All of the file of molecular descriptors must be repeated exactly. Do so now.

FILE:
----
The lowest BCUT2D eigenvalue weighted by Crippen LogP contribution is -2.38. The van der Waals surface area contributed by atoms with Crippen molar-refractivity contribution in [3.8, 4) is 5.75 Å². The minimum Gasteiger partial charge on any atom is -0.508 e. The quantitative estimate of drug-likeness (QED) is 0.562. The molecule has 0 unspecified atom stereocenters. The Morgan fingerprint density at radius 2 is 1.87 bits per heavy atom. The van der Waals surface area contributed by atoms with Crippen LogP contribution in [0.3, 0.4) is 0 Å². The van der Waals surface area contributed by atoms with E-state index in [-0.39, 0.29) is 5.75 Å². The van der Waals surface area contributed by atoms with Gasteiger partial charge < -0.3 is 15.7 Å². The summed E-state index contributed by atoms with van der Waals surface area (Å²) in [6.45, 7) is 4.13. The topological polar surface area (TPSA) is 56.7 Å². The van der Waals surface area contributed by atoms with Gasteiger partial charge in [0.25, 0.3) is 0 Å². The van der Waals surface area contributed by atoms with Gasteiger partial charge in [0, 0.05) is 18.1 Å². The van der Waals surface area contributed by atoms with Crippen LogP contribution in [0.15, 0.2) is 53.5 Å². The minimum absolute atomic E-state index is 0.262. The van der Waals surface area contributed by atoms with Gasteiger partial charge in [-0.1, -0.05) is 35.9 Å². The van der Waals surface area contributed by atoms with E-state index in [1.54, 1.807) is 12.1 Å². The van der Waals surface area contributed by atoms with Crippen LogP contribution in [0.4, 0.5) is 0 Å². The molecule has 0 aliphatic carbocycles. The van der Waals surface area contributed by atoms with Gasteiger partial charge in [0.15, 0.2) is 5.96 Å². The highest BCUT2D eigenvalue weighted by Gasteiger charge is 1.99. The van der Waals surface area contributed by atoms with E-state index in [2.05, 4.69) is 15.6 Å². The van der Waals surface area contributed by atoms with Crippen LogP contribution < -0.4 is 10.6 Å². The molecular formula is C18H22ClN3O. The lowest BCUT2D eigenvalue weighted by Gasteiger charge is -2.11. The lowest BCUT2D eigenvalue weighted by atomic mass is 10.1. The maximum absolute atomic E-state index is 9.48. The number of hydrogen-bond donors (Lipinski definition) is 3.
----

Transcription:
The lowest BCUT2D eigenvalue weighted by Crippen LogP contribution is -2.38. The van der Waals surface area contributed by atoms with Crippen molar-refractivity contribution in [3.8, 4) is 5.75 Å². The minimum Gasteiger partial charge on any atom is -0.508 e. The quantitative estimate of drug-likeness (QED) is 0.562. The molecule has 0 unspecified atom stereocenters. The Morgan fingerprint density at radius 2 is 1.87 bits per heavy atom. The van der Waals surface area contributed by atoms with Crippen LogP contribution in [0.3, 0.4) is 0 Å². The van der Waals surface area contributed by atoms with E-state index in [-0.39, 0.29) is 5.75 Å². The van der Waals surface area contributed by atoms with Gasteiger partial charge < -0.3 is 15.7 Å². The summed E-state index contributed by atoms with van der Waals surface area (Å²) in [6.45, 7) is 4.13. The topological polar surface area (TPSA) is 56.7 Å². The van der Waals surface area contributed by atoms with Gasteiger partial charge in [0.25, 0.3) is 0 Å². The van der Waals surface area contributed by atoms with Gasteiger partial charge in [0, 0.05) is 18.1 Å². The van der Waals surface area contributed by atoms with Crippen LogP contribution in [0.15, 0.2) is 53.5 Å². The minimum absolute atomic E-state index is 0.262. The van der Waals surface area contributed by atoms with Gasteiger partial charge in [-0.1, -0.05) is 35.9 Å². The van der Waals surface area contributed by atoms with E-state index in [1.54, 1.807) is 12.1 Å². The van der Waals surface area contributed by atoms with Crippen LogP contribution in [0.4, 0.5) is 0 Å². The molecule has 0 aliphatic carbocycles. The van der Waals surface area contributed by atoms with Gasteiger partial charge in [0.15, 0.2) is 5.96 Å². The highest BCUT2D eigenvalue weighted by Gasteiger charge is 1.99. The van der Waals surface area contributed by atoms with E-state index in [2.05, 4.69) is 15.6 Å². The van der Waals surface area contributed by atoms with Crippen LogP contribution < -0.4 is 10.6 Å². The molecular formula is C18H22ClN3O. The lowest BCUT2D eigenvalue weighted by Gasteiger charge is -2.11. The lowest BCUT2D eigenvalue weighted by atomic mass is 10.1. The maximum absolute atomic E-state index is 9.48. The number of hydrogen-bond donors (Lipinski definition) is 3.